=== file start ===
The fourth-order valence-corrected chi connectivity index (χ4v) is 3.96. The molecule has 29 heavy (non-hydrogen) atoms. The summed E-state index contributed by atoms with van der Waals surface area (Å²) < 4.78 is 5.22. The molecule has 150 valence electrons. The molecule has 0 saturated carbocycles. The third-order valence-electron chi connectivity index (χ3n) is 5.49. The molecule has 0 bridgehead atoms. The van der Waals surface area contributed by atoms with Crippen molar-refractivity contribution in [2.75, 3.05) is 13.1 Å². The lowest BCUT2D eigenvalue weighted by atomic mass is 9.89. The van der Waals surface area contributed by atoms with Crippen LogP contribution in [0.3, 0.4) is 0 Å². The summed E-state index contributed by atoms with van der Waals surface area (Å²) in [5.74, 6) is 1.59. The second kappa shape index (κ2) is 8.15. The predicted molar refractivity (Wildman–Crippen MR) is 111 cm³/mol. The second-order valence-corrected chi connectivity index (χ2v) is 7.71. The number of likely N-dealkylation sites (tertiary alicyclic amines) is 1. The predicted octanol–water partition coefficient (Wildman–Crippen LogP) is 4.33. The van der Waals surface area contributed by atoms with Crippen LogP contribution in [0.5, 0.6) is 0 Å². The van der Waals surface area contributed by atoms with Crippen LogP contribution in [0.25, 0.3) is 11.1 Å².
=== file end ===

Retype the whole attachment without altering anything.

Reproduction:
The fourth-order valence-corrected chi connectivity index (χ4v) is 3.96. The molecule has 29 heavy (non-hydrogen) atoms. The summed E-state index contributed by atoms with van der Waals surface area (Å²) < 4.78 is 5.22. The molecule has 150 valence electrons. The molecule has 0 saturated carbocycles. The third-order valence-electron chi connectivity index (χ3n) is 5.49. The molecule has 0 bridgehead atoms. The van der Waals surface area contributed by atoms with Crippen molar-refractivity contribution in [2.75, 3.05) is 13.1 Å². The lowest BCUT2D eigenvalue weighted by atomic mass is 9.89. The van der Waals surface area contributed by atoms with Crippen LogP contribution in [0.3, 0.4) is 0 Å². The summed E-state index contributed by atoms with van der Waals surface area (Å²) in [5.74, 6) is 1.59. The second kappa shape index (κ2) is 8.15. The predicted molar refractivity (Wildman–Crippen MR) is 111 cm³/mol. The second-order valence-corrected chi connectivity index (χ2v) is 7.71. The number of likely N-dealkylation sites (tertiary alicyclic amines) is 1. The predicted octanol–water partition coefficient (Wildman–Crippen LogP) is 4.33. The van der Waals surface area contributed by atoms with Crippen LogP contribution in [0.5, 0.6) is 0 Å². The van der Waals surface area contributed by atoms with Crippen LogP contribution in [0.25, 0.3) is 11.1 Å².